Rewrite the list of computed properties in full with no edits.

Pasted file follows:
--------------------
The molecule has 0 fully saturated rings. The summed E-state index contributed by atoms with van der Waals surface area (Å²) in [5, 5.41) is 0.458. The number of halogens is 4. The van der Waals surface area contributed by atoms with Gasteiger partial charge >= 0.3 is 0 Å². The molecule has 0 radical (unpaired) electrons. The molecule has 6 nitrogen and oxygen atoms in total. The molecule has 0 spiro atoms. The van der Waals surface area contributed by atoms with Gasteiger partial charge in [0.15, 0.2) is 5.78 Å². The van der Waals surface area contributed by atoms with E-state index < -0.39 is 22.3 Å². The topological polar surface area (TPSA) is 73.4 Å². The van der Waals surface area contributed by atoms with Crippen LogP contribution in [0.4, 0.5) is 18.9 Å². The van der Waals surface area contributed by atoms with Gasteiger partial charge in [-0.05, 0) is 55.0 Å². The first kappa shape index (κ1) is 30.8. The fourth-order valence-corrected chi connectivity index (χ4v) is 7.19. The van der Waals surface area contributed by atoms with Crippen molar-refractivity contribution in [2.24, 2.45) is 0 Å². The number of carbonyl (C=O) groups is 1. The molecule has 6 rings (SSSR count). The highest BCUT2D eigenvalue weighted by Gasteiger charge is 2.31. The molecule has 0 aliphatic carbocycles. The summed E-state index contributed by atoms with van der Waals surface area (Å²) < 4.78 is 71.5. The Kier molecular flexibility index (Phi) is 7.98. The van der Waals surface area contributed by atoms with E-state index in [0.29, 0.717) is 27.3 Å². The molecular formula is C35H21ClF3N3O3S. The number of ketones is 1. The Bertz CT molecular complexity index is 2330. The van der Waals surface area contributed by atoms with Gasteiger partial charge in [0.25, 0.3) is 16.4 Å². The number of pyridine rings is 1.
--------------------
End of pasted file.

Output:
The molecule has 0 fully saturated rings. The summed E-state index contributed by atoms with van der Waals surface area (Å²) in [5, 5.41) is 0.458. The number of halogens is 4. The van der Waals surface area contributed by atoms with Gasteiger partial charge >= 0.3 is 0 Å². The molecule has 0 radical (unpaired) electrons. The molecule has 6 nitrogen and oxygen atoms in total. The molecule has 0 spiro atoms. The van der Waals surface area contributed by atoms with Gasteiger partial charge in [0.15, 0.2) is 5.78 Å². The van der Waals surface area contributed by atoms with E-state index < -0.39 is 22.3 Å². The topological polar surface area (TPSA) is 73.4 Å². The van der Waals surface area contributed by atoms with Crippen LogP contribution in [0.4, 0.5) is 18.9 Å². The van der Waals surface area contributed by atoms with Gasteiger partial charge in [-0.05, 0) is 55.0 Å². The first kappa shape index (κ1) is 30.8. The fourth-order valence-corrected chi connectivity index (χ4v) is 7.19. The van der Waals surface area contributed by atoms with Crippen molar-refractivity contribution in [2.24, 2.45) is 0 Å². The number of carbonyl (C=O) groups is 1. The molecule has 6 rings (SSSR count). The highest BCUT2D eigenvalue weighted by Gasteiger charge is 2.31. The molecule has 0 aliphatic carbocycles. The summed E-state index contributed by atoms with van der Waals surface area (Å²) < 4.78 is 71.5. The Kier molecular flexibility index (Phi) is 7.98. The van der Waals surface area contributed by atoms with E-state index in [0.29, 0.717) is 27.3 Å². The molecular formula is C35H21ClF3N3O3S. The number of ketones is 1. The Bertz CT molecular complexity index is 2330. The van der Waals surface area contributed by atoms with Gasteiger partial charge in [0.25, 0.3) is 16.4 Å². The number of pyridine rings is 1.